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If you stop and look at your list of people to buy for this holiday season, it can start to look ridiculous. You find yourself questioning your own list.
I don’t remember this guy. She and I haven’t talked in years. Who is that person?
For the sake of your budget—not to mention your sanity—we’ll go ahead and tell you that you must draw a line in the sand. If you can barely pick a person out of a crowd, don’t feel obligated to spend money and get something for them.
The key to determining if you should purchase a gift is to gauge how well you know the recipient. You should have meaningful (and somewhat frequent) interaction with them. If the extent of your daily interaction with a co-worker amounts to you saying “Hi” to them at the water cooler, that doesn’t justify or necessitate a present.
Lots of people play the “If we, then we . . .” game. They say if we buy a gift for this person, then we should probably buy for that one and for them and those people over there. It snowballs from there. We end up purchasing a present for someone we otherwise never would have, but because they are related to someone who knows a person who is friends with blah blah blah, we cave and put them on the list.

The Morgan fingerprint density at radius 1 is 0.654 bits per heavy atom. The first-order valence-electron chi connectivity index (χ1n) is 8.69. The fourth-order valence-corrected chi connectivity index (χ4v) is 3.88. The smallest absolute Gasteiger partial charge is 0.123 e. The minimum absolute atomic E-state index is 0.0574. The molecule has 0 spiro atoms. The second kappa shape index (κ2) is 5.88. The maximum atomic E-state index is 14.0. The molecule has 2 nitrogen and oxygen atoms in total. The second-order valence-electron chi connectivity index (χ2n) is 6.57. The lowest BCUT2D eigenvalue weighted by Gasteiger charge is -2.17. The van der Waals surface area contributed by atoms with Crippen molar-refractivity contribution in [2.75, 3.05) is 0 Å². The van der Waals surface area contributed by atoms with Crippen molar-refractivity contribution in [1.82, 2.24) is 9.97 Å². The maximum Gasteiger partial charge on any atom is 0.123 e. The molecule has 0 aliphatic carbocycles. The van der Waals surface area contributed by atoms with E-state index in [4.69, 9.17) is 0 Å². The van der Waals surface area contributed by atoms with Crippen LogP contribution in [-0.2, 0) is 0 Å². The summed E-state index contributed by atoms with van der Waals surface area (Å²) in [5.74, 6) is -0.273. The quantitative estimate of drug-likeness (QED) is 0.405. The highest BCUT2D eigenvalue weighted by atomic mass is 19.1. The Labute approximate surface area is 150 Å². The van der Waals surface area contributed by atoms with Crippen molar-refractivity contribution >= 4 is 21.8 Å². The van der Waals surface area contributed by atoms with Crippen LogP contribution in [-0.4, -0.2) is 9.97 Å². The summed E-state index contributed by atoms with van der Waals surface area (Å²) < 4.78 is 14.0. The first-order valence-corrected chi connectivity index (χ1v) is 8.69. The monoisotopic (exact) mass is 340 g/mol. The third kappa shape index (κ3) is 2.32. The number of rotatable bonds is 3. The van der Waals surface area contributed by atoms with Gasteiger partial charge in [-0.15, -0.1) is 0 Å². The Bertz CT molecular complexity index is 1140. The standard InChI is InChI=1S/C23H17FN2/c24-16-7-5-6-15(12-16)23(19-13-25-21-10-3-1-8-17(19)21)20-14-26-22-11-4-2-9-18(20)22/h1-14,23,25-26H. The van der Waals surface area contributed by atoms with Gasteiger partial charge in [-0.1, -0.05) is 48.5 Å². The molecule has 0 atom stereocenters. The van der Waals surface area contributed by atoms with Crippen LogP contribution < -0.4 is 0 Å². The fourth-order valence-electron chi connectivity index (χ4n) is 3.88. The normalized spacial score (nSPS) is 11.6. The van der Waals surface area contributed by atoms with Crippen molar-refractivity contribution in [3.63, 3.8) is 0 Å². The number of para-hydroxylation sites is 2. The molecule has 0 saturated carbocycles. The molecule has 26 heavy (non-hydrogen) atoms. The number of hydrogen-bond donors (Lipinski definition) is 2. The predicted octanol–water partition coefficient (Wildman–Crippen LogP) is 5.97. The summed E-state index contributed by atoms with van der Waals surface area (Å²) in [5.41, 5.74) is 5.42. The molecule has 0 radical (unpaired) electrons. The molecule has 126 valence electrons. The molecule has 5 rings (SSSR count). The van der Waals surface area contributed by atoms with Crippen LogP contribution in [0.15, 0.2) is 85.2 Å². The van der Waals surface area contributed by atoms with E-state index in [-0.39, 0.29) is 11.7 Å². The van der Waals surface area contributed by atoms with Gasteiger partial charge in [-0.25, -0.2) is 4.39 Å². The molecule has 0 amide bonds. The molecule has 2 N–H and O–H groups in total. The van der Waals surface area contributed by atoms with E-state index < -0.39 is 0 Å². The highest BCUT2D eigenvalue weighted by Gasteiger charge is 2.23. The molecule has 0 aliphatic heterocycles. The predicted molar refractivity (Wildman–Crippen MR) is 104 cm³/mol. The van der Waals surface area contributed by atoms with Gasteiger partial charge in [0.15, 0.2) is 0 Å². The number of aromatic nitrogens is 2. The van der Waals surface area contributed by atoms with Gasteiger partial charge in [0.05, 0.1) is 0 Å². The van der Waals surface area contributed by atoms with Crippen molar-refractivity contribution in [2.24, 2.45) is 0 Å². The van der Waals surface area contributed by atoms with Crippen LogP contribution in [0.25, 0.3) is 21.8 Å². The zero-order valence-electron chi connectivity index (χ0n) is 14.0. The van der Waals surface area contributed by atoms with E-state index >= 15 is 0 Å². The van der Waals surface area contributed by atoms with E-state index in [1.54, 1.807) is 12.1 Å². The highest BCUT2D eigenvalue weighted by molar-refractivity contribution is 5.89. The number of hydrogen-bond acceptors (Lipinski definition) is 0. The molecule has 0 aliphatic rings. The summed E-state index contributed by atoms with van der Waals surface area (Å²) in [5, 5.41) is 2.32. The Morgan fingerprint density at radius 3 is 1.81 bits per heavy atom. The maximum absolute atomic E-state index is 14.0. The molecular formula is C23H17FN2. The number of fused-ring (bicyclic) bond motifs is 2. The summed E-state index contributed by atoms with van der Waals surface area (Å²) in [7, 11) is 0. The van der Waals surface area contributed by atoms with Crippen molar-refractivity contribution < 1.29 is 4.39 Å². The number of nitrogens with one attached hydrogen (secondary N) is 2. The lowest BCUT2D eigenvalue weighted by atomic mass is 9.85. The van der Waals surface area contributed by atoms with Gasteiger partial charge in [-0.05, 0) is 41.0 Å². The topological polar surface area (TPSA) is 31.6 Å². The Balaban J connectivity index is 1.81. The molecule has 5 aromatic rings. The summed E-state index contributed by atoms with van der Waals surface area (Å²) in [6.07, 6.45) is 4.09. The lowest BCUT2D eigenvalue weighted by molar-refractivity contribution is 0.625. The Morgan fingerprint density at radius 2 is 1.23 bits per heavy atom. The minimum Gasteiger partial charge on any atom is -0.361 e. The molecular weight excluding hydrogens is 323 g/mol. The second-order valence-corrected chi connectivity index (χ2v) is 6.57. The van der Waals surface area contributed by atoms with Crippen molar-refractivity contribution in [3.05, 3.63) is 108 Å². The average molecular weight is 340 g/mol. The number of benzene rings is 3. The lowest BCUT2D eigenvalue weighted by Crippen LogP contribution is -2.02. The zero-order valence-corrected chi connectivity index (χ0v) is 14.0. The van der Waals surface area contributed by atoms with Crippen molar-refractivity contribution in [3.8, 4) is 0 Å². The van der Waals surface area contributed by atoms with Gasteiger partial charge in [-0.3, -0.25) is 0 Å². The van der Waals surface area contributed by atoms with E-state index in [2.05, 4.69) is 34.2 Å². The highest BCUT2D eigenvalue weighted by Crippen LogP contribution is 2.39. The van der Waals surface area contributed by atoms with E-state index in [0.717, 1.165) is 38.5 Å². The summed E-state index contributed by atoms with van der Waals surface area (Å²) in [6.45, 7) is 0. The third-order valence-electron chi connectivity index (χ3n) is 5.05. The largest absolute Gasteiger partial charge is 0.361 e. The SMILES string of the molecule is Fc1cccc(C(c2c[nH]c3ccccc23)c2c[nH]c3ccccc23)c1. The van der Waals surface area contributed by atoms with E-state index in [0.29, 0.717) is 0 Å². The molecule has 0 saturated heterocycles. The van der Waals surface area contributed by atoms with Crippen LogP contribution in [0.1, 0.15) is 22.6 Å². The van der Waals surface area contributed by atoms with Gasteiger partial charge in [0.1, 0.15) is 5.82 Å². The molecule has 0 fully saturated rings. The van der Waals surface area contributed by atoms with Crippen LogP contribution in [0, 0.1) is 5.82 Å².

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Don’t do that. Stick with a direct connection between yourself and the person. If you’re not close, you’re not buying.
And don’t use Facebook as a gauge for how well you know a person. You may leave comments on each other’s statuses a lot, but that’s not the same as hanging out with them or being invited to their kids’ birthday parties. If they are an old friend from high school or college that you keep in touch with, that’s one thing. But if it boils down to comments and “likes,” that’s another.
This philosophy also holds true for long-lost family members. The uncle who lives eight states away and you last saw at that family reunion when George W. Bush was in office may not even know the name on the return address of a package you send him, so don’t bother.
Keep in mind that you aren’t being a Scrooge by doing this. You are being reasonable. The holiday season is about love, relationships and giving. Gifts are not an obligation; you choose who you give to.
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